October 2018 Vacancy Election
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Northern Vice President
I am running for Northern Vice President on the OSWP slate because in the wake of Janus, our union, and the labor movement more broadly, are in crisis. We need a highly organized rank-and-file capable not only of withstanding wave after wave of attack but also of advancing a politics of social justice and working-class power. This won’t happen on its own. We need leaders with the vision and skills to get us there.
I am running on two simple proposals: bring our union up to 90% membership statewide and dramatically increase the participation of every member. To achieve this, I will work with union members across the state to build a network of 400 Departmental Stewards in every department, on every campus. This layer of union leadership will serve as the first point of contact regarding contract violations and workplace concerns. These stewards will be best positioned to bring their co-workers into the union, achieve supermajority membership, and lay the foundation for unionizing GSRs/RAs. They will work closely with departmental leaders to ensure information can be swiftly communicated from each department up to the Joint Council and Executive Board. Effective systems and clean lines of communication will improve our ability to meaningfully engage every member.
I am a third generation unionist with elected shop stewards on both sides of my family. I have worked on campaigns to organize restaurant workers, immigrant car-wash workers, low-income tenants, payday loan users, airport workers, hotel workers, and now graduate student workers. In my home department, I have brought our membership up to 95%, run a departmental steward election, and developed a departmental organizing committee to keep all rank-and-file members informed and engaged. Over the last two months, I have kick-started the departmental steward program at Berkeley, with elected stewards or upcoming elections in at least five departments. Over the past year, I have developed leaders in our lowest density departments including Business, Mathematics, Statistics, and Chemistry and signed up hundreds of co-workers through membership blitzes at San Diego, Irvine, and Davis. I have worked side-by-side with leaders on every campus by door-knocking, doing walkthroughs, and running meetings. My rich network of comrades across the state will enable me to hit the ground running.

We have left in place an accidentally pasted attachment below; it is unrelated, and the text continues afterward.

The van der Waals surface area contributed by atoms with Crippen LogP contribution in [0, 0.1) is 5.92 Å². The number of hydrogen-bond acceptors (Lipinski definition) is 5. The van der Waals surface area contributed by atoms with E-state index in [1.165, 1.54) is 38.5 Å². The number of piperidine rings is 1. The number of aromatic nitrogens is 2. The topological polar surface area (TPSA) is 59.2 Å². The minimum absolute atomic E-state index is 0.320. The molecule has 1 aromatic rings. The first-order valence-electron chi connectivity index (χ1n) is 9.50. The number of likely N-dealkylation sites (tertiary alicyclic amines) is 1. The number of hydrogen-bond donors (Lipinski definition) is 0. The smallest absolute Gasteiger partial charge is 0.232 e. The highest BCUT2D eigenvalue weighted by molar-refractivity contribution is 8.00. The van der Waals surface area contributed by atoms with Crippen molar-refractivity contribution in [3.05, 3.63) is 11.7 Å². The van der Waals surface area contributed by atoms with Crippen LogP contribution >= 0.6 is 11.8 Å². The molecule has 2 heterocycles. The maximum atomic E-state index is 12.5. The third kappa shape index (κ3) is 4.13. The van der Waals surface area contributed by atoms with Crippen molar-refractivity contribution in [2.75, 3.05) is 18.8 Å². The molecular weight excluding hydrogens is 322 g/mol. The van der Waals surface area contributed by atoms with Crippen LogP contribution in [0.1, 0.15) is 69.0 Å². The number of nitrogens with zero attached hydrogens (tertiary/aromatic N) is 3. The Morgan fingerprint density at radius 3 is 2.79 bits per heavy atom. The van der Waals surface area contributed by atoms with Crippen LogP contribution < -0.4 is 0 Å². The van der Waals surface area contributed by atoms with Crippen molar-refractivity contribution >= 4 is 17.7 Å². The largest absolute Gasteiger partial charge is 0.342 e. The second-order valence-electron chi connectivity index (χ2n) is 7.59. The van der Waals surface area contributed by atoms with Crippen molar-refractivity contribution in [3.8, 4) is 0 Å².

We are in the fight of our lives. Amid the endless wave of right-wing attacks on the working class, it is our duty as unionists to ensure the survival of our organizations as the last line of defense. Every fresh onslaught of right-to-work, assaults on immigrants, repression of women, police brutality, and the trampling of voting rights chips away at our power to resist. Riding out the storm is not an option. We will either run aground on treacherous shoals or stand up, unbowed and wrest control from the billionaire class. The choice is clear. I am dedicated to building a powerful union that fights and wins. Please join me in that struggle. The future of our union and our class depends on it.
Our union has won considerable gains at close of our bargaining round – such a process would not have been possible without workers as yourselves thinking about the role of our labors at the UC, formulating demands, volunteering your time for organizing and building collective power, and mustering the courage to fight. We have witnessed in this struggle the nobility of humanity shine forth from our work-weary bodies, and the legacy for a public university rekindled.